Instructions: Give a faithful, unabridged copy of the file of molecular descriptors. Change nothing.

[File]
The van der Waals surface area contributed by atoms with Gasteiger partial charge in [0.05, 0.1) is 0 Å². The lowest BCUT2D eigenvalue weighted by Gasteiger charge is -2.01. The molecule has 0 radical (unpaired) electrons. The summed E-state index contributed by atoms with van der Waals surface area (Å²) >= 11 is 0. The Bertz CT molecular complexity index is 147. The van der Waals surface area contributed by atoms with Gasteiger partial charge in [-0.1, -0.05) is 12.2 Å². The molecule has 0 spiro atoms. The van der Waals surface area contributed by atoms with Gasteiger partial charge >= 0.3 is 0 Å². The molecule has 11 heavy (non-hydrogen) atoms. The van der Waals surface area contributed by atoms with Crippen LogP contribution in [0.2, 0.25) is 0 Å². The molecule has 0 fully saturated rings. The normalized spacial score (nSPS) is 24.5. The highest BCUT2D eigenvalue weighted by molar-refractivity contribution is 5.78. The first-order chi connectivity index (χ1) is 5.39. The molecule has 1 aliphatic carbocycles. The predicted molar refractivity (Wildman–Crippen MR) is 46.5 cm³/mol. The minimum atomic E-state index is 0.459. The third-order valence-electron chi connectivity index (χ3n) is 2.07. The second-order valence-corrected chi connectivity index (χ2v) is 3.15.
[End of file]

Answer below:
The van der Waals surface area contributed by atoms with Gasteiger partial charge in [0.05, 0.1) is 0 Å². The lowest BCUT2D eigenvalue weighted by Gasteiger charge is -2.01. The molecule has 0 radical (unpaired) electrons. The summed E-state index contributed by atoms with van der Waals surface area (Å²) >= 11 is 0. The Bertz CT molecular complexity index is 147. The van der Waals surface area contributed by atoms with Gasteiger partial charge in [-0.1, -0.05) is 12.2 Å². The molecule has 0 spiro atoms. The van der Waals surface area contributed by atoms with Gasteiger partial charge >= 0.3 is 0 Å². The molecule has 11 heavy (non-hydrogen) atoms. The van der Waals surface area contributed by atoms with Crippen LogP contribution in [0.2, 0.25) is 0 Å². The molecule has 0 fully saturated rings. The normalized spacial score (nSPS) is 24.5. The highest BCUT2D eigenvalue weighted by molar-refractivity contribution is 5.78. The first-order chi connectivity index (χ1) is 5.39. The molecule has 1 aliphatic carbocycles. The predicted molar refractivity (Wildman–Crippen MR) is 46.5 cm³/mol. The minimum atomic E-state index is 0.459. The third-order valence-electron chi connectivity index (χ3n) is 2.07. The second-order valence-corrected chi connectivity index (χ2v) is 3.15.